We have decided to “rest” the ranch from our guest operation for the 2007 season. Our primary reason for “resting” the ranch from our guest business is to give Marie and the ranch back to our family during the summer months. The most painful aspects of running the guest operation were to see Marie distracted from hosting our family who visited the ranch and to have our family feel like strangers at the ranch. In addition to our own rest, we want to focus on weed control, pasture development and utilization, jackleg fence improvements, flower boxes, fencing blinds around utilities, and many other projects that have been on our project list for more than 10 years. We will see how things go during 2007 then make a decision on what we do in the future.

For those of you who have enjoyed the HPR over the past 10 years, we thank you so much for coming and getting to know us and helping us do our ranch work. We will miss you and know that you will miss the HPR.

During the past 10 years our family and the HPR have truly survived draughts, earthquakes, mortgage payments, grasshopper infestations, the federal government, environmentalists, lawsuits (plural, unfortunately), absence from family, lots of driving in dangerous conditions, deaths, low cattle prices, energy crises, and a struggling technology business. It is truly miraculous that we have been able to keep the HPR. It is a jewel in the Prairie and we will love it forever. Our lives are changing, we hope, generally, for the better.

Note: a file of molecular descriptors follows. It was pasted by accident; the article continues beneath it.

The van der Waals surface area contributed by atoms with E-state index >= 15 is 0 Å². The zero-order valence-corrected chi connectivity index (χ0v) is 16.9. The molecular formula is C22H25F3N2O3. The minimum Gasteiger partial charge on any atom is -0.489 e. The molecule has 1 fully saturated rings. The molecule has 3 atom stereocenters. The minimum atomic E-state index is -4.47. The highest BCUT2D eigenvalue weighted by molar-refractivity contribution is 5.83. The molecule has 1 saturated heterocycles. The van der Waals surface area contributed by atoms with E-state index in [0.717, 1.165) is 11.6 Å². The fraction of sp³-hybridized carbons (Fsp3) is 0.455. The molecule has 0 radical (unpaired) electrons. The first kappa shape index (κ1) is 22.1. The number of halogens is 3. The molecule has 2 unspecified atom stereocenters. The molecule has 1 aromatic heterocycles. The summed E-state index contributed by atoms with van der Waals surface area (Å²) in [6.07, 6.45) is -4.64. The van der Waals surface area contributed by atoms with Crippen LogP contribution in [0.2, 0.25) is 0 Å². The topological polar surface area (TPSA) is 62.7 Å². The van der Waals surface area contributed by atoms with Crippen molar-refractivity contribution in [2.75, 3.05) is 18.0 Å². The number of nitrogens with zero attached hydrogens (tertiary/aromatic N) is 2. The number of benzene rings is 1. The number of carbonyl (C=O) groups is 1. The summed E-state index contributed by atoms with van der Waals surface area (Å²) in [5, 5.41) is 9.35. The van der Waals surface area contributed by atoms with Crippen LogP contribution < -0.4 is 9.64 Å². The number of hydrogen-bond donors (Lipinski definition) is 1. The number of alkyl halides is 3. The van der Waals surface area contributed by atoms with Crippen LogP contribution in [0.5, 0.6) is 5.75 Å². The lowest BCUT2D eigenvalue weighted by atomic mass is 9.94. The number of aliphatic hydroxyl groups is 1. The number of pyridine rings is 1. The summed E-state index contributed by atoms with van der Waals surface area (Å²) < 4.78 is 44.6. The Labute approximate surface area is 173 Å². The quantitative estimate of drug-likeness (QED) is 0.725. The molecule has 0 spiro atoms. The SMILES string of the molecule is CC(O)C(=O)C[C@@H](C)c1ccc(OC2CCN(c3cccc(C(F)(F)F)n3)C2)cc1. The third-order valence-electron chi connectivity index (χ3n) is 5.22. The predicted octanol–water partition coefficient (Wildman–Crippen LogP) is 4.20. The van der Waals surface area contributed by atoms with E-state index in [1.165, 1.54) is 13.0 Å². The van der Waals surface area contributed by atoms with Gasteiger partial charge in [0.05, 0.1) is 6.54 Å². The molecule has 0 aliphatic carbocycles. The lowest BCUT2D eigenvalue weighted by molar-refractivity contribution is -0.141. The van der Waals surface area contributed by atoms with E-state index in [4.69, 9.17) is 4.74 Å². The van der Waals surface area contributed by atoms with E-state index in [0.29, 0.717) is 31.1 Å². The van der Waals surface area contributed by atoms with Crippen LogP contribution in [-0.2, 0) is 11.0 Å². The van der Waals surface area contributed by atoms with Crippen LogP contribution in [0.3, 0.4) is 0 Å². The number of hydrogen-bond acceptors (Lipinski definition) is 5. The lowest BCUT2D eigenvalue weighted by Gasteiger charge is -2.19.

We will maintain our web site so that you can virtually visit us at your convenience. You will also want to monitor our site for announcements about future plans. We also hope to hear from you as to how your lives are going.

I thought it might be of interest to you on what we will miss and what we will not miss hosting guests at the HPR. We will miss greeting, hosting, and RanchLife adventuring with the finest people on earth; we will miss working with a great staff of wranglers and kitchen staff; we will miss evenings of Cowboy poetry, singing country songs, and listening to our neighbors Ron and Megan play and sing and, yes, even Megan’s dancing! We will miss the good food.

We will not miss filling out government forms and government audits of our small operation. We will not miss Montana’s business-unfriendly taxes, such as unemployment and worker’s comp. We will not miss frequent traffic on dirt roads and the associated wear and tear on vehicles, safety, and the dispersion of weeds.

Again, thank you for your friendship and business……it’s not often that these two can mix so nicely. All the best to you and your families in 2007.

Regards,

Ken & Marie Duncan
Urs & Laurie Schmidlin
Elias & Marie Cervantes